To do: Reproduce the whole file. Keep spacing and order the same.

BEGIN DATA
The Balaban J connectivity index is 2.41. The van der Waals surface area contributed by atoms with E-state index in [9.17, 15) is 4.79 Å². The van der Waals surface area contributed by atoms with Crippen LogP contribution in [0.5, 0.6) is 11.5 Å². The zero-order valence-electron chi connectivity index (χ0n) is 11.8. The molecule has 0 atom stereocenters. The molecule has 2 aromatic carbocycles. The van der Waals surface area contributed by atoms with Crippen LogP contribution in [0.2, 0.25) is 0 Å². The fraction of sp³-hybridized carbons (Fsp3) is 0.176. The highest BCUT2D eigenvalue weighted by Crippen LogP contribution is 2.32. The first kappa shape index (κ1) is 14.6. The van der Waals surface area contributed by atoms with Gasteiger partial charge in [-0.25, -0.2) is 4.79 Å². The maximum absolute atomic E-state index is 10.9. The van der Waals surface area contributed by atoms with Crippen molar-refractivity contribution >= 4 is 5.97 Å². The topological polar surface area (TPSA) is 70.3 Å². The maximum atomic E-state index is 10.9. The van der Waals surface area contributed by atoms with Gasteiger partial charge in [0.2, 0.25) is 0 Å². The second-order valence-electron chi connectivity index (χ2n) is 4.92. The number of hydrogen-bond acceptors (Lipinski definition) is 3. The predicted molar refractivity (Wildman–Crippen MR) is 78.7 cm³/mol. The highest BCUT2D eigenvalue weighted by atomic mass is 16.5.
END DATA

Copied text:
The Balaban J connectivity index is 2.41. The van der Waals surface area contributed by atoms with E-state index in [9.17, 15) is 4.79 Å². The van der Waals surface area contributed by atoms with Crippen LogP contribution in [0.5, 0.6) is 11.5 Å². The zero-order valence-electron chi connectivity index (χ0n) is 11.8. The molecule has 0 atom stereocenters. The molecule has 2 aromatic carbocycles. The van der Waals surface area contributed by atoms with Crippen LogP contribution in [0.2, 0.25) is 0 Å². The fraction of sp³-hybridized carbons (Fsp3) is 0.176. The highest BCUT2D eigenvalue weighted by Crippen LogP contribution is 2.32. The first kappa shape index (κ1) is 14.6. The van der Waals surface area contributed by atoms with Gasteiger partial charge in [-0.25, -0.2) is 4.79 Å². The maximum absolute atomic E-state index is 10.9. The van der Waals surface area contributed by atoms with Crippen molar-refractivity contribution >= 4 is 5.97 Å². The topological polar surface area (TPSA) is 70.3 Å². The maximum atomic E-state index is 10.9. The van der Waals surface area contributed by atoms with Gasteiger partial charge in [0.2, 0.25) is 0 Å². The second-order valence-electron chi connectivity index (χ2n) is 4.92. The number of hydrogen-bond acceptors (Lipinski definition) is 3. The predicted molar refractivity (Wildman–Crippen MR) is 78.7 cm³/mol. The highest BCUT2D eigenvalue weighted by atomic mass is 16.5.